CVS Revamps To Meet Specialty Medicine Needs - InformationWeek

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CVS Revamps To Meet Specialty Medicine Needs

Dealing with cancer, MS, and rheumatoid arthritis is tough enough. CVS is making it easier for patients to get the specialized treatments they need. One of eight Elite 100 Business Innovation award winners.

The process of filling prescriptions at CVS seems simple enough: Walk in or call, drop off prescription, pick up later. But for a select population of CVS Health customers, a prescription pick-up is anything but easy.

Patients living with complex illnesses such as rheumatoid arthritis, multiple sclerosis, and cancer often face a frustrating process to get their medications. Enbrel, for example, is a popular drug for rheumatoid arthritis that requires refrigeration and is administered via injection. Avonex is an injectable specialty treatment for multiple sclerosis. 

The average corner pharmacy doesn't have sophisticated storage for these kinds of drugs, and it doesn't have a steady demand for specialty drugs to justify investing in the necessary equipment and processes. But with diagnoses of these conditions increasing, and the number of more specialized treatments growing, CVS set out to simplify the process of obtaining and using specialty medications.

"Specialty pharmaceuticals are the fastest-growing and most expensive segment of pharmacy care," says Stephen Gold, senior VP and CIO at CVS Health.

Before last year, CVS Health had a multitude of restrictions on how specialty drug customers could acquire their medications. If they wanted them delivered to their homes, they had to send a prescription via mail. If they wanted in-store pick-up, they had to visit their pharmacy. Medication procurement aside, these patients also had to balance the daily rituals of a complex illness, and hefty medical payments, along with their normal day-to-day routines. 

In April 2014, CVS Health launched an initiative called Specialty Connect to provide simpler ordering and delivery options to specialty drug customers. Through the program, patients can call and have medications waiting for them at the counter, or they can visit a pharmacy and opt to have medications delivered by mail.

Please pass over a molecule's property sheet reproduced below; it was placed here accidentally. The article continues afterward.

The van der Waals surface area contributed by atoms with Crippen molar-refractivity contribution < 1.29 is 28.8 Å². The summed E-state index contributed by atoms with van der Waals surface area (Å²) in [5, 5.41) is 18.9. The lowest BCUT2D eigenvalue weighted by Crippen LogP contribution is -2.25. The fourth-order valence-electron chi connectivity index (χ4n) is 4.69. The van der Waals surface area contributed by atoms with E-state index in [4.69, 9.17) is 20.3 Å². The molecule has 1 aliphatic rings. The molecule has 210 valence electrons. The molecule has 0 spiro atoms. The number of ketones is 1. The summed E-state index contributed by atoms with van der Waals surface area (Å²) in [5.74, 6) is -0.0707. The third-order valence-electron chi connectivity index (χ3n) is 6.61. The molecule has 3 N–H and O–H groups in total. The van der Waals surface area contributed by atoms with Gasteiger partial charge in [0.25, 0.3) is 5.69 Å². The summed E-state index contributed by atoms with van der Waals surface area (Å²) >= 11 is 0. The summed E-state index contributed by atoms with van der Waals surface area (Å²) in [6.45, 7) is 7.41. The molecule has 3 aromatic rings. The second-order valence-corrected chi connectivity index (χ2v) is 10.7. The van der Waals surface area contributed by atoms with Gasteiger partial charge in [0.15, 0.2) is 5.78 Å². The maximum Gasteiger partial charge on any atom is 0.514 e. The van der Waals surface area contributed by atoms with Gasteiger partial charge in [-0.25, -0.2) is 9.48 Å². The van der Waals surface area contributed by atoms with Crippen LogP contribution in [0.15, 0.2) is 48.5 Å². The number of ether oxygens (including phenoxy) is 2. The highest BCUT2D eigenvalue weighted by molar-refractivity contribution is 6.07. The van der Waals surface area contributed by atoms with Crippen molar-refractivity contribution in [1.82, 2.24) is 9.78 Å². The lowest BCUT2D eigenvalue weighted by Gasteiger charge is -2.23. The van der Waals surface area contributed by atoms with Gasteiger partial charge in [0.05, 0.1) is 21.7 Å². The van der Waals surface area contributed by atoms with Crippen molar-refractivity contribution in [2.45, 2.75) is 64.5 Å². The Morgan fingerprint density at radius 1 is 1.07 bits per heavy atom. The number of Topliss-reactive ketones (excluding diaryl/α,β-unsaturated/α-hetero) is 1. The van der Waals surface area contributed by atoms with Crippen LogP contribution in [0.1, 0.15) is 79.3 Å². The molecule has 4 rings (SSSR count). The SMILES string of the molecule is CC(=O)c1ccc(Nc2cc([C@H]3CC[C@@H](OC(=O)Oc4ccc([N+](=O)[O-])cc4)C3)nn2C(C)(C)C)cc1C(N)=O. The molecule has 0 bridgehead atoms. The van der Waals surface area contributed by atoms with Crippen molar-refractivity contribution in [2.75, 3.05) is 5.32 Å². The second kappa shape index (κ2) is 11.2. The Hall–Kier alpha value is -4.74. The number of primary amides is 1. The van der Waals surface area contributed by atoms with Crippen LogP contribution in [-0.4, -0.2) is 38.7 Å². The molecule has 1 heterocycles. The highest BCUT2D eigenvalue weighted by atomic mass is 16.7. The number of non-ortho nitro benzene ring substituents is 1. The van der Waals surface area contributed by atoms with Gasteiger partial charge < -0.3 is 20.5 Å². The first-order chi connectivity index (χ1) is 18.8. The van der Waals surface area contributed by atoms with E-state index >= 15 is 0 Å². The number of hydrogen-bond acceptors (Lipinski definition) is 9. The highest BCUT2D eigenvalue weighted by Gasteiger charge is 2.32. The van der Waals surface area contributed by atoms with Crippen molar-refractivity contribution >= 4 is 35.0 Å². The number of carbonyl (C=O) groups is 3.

"Now, what we allow is that flexibility and choice that aligns with the convenience and schedule of the patients' needs," Gold says.

CVS Health CIO Stephen Gold

(Image: CVS)

CVS Health CIO Stephen Gold

(Image: CVS)

Customers can also access a centralized group of clinical and insurance experts to guide them through the process of using and paying for medication. The in-store pharmacist they see on a regular basis may not be able to answer specialized questions, but that person can connect the patient to an expert from CVS' Pharmacy Benefit Management Group, who can provide counseling on medication use over the phone.

The system also allows for patient outreach in case of complications. Once patients obtain their medications, they might get a call from the specialty team to check on side effects or other problems. If a local pharmacist recognizes that a patient isn't renewing a prescription, the specialty team is alerted to take the steps to learn what went wrong.  

Three Barriers To Specialty Med Use

CVS Health is one of the largest suppliers of specialty medications in the world, and it created the Specialty Connect program to address three key challenges typical to specialty patient care.

Submission of prescription: Many pharmacies don't carry specialty medications because of low customer demand or a lack of capabilities to maintain storage requirements, especially refrigeration. This often leaves patients confused and dissatisfied; many leave without filling the prescription at all. With Specialty Connect, pharmacies that don't carry a specific medication can arrange to have it delivered to the store or a customer's home.

Access to experts: Patients often need help researching medications, getting insurance or reimbursement, and learning about the clinical aspects of care. A pharmacist who doesn't work with these medications regularly doesn't have the same level of expertise to answer these questions.  

Receiving medication: Because of the special handling and temperature requirements, patients must know how and when they'll receive their prescriptions in order to maintain the medication's integrity.